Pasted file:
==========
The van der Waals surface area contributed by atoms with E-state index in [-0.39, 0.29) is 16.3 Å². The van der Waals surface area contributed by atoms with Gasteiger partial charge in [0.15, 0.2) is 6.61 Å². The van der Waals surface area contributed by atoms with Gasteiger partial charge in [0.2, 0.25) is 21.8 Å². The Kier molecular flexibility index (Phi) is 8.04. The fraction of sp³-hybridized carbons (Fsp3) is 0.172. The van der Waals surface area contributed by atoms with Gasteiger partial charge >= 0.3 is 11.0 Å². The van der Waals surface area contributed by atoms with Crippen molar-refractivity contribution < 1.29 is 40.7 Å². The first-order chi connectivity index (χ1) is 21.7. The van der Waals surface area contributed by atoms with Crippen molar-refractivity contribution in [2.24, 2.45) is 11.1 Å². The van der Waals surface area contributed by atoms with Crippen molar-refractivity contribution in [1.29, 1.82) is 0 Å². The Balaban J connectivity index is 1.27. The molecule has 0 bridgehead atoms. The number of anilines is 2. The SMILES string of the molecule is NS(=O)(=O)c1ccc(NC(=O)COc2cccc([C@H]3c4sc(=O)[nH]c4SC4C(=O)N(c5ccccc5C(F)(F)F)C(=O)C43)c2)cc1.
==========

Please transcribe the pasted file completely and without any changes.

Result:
The van der Waals surface area contributed by atoms with E-state index in [-0.39, 0.29) is 16.3 Å². The van der Waals surface area contributed by atoms with Gasteiger partial charge in [0.15, 0.2) is 6.61 Å². The van der Waals surface area contributed by atoms with Gasteiger partial charge in [0.2, 0.25) is 21.8 Å². The Kier molecular flexibility index (Phi) is 8.04. The fraction of sp³-hybridized carbons (Fsp3) is 0.172. The van der Waals surface area contributed by atoms with Gasteiger partial charge >= 0.3 is 11.0 Å². The van der Waals surface area contributed by atoms with Crippen molar-refractivity contribution < 1.29 is 40.7 Å². The first-order chi connectivity index (χ1) is 21.7. The van der Waals surface area contributed by atoms with Crippen molar-refractivity contribution in [2.24, 2.45) is 11.1 Å². The van der Waals surface area contributed by atoms with Crippen molar-refractivity contribution in [1.29, 1.82) is 0 Å². The Balaban J connectivity index is 1.27. The molecule has 0 bridgehead atoms. The number of anilines is 2. The SMILES string of the molecule is NS(=O)(=O)c1ccc(NC(=O)COc2cccc([C@H]3c4sc(=O)[nH]c4SC4C(=O)N(c5ccccc5C(F)(F)F)C(=O)C43)c2)cc1.